VIEW THE MOBILE VERSION of www.homegardening.ca Informational Site Network Informational
Privacy
Home Gardening in General Fruits & Vegetables Plants & Flowers
Articles - Directory - Indoor Gardening - Small Gardens Cucumbers - Apple Growing - Asparagus - Walnut Growing - Vegetables Flowers - Clovers

Most Viewed

Wild Lupine Old Maid's Bonnets Wild Pea Sun Dial
Yellow And Orange Flowers
Dutchman's Pipe Pipevine
Pointed Blueeyed Grass Eyebright Blue Star
Magenta To Pink Flowers
Pitcherplant Sidesaddle Flower Huntsman's Cup Indian Dipper
Moonshine Cottonweed Nonesopretty
Plant Garden Stonecrop Witches' Money
Struthiola Erecta Smooth Struthiola
Michauxia Campanuloides Rough-leav'd Michauxia


Least Viewed

Erica Cerinthoides Honeywort-flower'd Heath
Struthiola Erecta Smooth Struthiola
Michauxia Campanuloides Rough-leav'd Michauxia
Ipom&oeliga Coccinea Scarlet Ipom&oeliga
Disandra Prostrata Trailing Disandra
Buchnera Viscosa Clammy Buchnera
Lychnis Coronata Chinese Lychnis
Magenta To Pink Flowers
Yellow And Orange Flowers
Buttonbush Honeyballs Globeflower Buttonball Shrub








AMERICAN WHITE HELLEBORE INDIAN POKE ITCHWEED







(Veratrum viride) Bunch-flower family Flowers - Dingy, pale yellowish or whitish green, growing greener with age, 1 in. or less across, very numerous, in stiff-branching, spike-like, dense-flowered panicles. Perianth of 6 oblong segments; 6 short curved stamens; 3 styles. Stem: Stout, leafy, 2 to 8 ft. tall. Leaves: Plaited, lower ones broadly oval, pointed, 6 to 12 in. long; parallel ribbed, sheathing the stem where they clasp it; upper leaves gradually narrowing; those among flowers small. Preferred Habitat - Swamps, wet woods, low meadows. Flowering Season - May-July. Distribution - British Possessions from ocean to ocean; southward in the United States to Georgia, Tennessee, and Minnesota. "Borage and hellebore fill two scenes - Sovereign plants to purge the veins Of melancholy, and cheer the heart Of those black fumes which make it smart." Such are the antidotes for madness prescribed by Burton in his "Anatomie of Melancholy." But like most medicines, so the homeopaths have taught us, the plant that heals may also poison; and the coarse, thick rootstock of this hellebore sometimes does deadly work. The shining plaited leaves, put forth so early in the spring they are especially tempting to grazing cattle on that account, are too well known by most animals, however, to be touched by them - precisely the end desired, of course, by the hellebore, nightshade, aconite, cyclamen, Jamestown weed, and a host of others that resort, for protection, to the low trick of mixing poisonous chemicals with their cellular juices. Pliny told how the horses, oxen, and swine of his day were killed by eating the foliage of the black hellebore. Flies, which visit the dirty, yellowish-green flowers in abundance, must cross-fertilize them, as the anthers mature before the stigmas are ready to receive pollen. Apparently the visitors suffer no ill effects from the nectar. We nave just seen how the green arrow-arum bores a hole in the mud and plants its own seeds in autumn. The hellebore uses its auger in the spring, when we find the stout, shining, solid tool above ground with the early skunk-cabbage.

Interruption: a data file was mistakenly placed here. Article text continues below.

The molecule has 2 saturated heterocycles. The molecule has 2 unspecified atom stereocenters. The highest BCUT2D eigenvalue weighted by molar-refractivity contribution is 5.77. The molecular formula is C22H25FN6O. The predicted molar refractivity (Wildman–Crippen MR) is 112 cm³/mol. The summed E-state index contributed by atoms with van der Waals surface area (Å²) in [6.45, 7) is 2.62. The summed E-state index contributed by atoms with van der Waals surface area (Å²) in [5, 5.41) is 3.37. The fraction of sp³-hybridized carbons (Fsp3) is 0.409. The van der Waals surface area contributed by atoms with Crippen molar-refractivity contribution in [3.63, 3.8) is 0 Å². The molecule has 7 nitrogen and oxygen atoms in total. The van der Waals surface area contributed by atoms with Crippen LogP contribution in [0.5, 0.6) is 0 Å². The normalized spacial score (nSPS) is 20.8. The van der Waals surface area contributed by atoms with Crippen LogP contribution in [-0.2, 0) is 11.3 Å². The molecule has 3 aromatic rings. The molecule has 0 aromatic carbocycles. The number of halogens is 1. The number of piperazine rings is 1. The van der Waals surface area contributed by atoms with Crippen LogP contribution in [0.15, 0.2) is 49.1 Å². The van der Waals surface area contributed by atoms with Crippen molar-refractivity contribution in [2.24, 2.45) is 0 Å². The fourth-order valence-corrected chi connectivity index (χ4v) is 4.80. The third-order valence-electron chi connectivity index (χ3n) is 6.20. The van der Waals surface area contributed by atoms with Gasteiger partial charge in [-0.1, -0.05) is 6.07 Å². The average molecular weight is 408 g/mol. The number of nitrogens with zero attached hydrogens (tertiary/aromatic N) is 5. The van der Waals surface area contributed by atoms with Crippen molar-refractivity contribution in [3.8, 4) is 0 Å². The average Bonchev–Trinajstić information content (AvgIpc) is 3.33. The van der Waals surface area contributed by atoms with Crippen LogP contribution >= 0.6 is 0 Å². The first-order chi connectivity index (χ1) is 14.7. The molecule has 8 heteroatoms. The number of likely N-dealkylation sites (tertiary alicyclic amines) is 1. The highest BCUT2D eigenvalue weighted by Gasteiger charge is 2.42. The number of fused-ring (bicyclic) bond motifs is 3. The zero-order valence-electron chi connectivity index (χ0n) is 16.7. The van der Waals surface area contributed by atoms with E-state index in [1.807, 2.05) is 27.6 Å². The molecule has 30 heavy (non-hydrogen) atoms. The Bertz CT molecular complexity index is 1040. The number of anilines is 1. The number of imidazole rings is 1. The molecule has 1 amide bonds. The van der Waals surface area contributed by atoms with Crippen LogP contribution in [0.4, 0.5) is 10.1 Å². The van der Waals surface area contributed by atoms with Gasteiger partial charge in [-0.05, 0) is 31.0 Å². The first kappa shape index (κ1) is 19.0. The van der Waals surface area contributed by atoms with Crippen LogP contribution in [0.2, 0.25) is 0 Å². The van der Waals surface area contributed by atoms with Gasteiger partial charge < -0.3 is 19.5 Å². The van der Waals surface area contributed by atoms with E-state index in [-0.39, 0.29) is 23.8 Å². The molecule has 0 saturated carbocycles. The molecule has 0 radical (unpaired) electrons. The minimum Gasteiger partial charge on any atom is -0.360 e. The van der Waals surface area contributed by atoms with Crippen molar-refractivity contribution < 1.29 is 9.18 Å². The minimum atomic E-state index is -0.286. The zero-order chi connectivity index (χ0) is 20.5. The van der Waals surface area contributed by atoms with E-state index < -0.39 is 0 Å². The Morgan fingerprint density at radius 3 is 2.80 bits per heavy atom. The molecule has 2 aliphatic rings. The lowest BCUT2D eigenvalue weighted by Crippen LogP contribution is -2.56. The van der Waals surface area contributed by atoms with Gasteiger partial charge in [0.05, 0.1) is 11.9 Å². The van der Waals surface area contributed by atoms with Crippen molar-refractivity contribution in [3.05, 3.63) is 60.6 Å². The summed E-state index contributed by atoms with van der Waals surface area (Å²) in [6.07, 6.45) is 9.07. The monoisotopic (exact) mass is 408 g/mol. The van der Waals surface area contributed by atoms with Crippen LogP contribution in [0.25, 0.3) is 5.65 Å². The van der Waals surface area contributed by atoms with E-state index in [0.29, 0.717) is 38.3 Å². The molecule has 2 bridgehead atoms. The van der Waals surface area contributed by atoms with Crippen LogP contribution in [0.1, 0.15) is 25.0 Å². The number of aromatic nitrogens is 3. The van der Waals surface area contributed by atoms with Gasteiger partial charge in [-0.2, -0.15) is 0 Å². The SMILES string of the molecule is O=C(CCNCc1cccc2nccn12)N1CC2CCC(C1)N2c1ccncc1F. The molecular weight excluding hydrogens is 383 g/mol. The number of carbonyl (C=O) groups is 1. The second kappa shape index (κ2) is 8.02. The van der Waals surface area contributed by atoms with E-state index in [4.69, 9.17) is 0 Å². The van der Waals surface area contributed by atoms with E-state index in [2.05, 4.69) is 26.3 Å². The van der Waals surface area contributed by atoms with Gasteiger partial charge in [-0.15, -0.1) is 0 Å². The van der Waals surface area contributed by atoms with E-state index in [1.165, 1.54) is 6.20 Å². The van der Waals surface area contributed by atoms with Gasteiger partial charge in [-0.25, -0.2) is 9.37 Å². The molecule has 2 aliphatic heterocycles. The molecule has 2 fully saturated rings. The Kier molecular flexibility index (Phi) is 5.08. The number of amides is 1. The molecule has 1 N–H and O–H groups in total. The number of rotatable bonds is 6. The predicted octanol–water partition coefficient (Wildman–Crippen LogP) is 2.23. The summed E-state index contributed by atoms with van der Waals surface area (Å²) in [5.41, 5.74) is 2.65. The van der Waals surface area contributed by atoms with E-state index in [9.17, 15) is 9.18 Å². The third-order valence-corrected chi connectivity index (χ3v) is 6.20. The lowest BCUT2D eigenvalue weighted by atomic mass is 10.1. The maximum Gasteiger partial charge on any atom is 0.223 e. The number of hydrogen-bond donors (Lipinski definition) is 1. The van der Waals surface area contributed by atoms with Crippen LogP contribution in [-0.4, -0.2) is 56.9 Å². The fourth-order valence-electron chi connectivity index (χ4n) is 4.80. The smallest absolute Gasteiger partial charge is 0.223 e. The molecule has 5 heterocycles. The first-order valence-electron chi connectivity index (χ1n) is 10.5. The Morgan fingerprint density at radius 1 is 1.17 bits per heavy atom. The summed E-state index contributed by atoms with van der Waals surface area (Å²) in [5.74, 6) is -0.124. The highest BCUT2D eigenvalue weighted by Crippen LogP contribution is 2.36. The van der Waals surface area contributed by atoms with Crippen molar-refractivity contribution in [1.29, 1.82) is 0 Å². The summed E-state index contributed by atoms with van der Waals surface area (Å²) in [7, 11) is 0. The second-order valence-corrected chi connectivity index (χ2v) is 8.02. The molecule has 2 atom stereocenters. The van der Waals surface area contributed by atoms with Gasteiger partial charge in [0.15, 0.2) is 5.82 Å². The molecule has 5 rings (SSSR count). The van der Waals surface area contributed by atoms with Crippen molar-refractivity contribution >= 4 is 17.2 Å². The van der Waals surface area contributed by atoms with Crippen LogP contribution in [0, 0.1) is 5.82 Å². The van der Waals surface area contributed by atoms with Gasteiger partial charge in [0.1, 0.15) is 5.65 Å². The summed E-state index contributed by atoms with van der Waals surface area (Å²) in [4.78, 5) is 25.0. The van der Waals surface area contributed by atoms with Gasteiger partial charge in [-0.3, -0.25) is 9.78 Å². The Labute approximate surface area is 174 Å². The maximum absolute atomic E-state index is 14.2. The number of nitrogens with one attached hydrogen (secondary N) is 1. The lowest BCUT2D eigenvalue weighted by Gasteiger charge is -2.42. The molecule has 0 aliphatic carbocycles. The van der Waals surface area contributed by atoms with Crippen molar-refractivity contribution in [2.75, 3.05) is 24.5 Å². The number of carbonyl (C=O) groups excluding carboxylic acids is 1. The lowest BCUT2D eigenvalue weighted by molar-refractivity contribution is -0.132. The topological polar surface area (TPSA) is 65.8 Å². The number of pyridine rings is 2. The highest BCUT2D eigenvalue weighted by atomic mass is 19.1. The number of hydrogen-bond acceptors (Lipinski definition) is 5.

Next: STAR OF BETHLEHEM TEN O'CLOCK

Previous: WATER ARUM MARSH CALLA



Add to del.icio.us Add to Reddit Add to Digg Add to Del.icio.us Add to Google Add to Twitter Add to Stumble Upon
Add to Informational Site Network
Report
Privacy
SHAREADD TO EBOOK


Viewed 737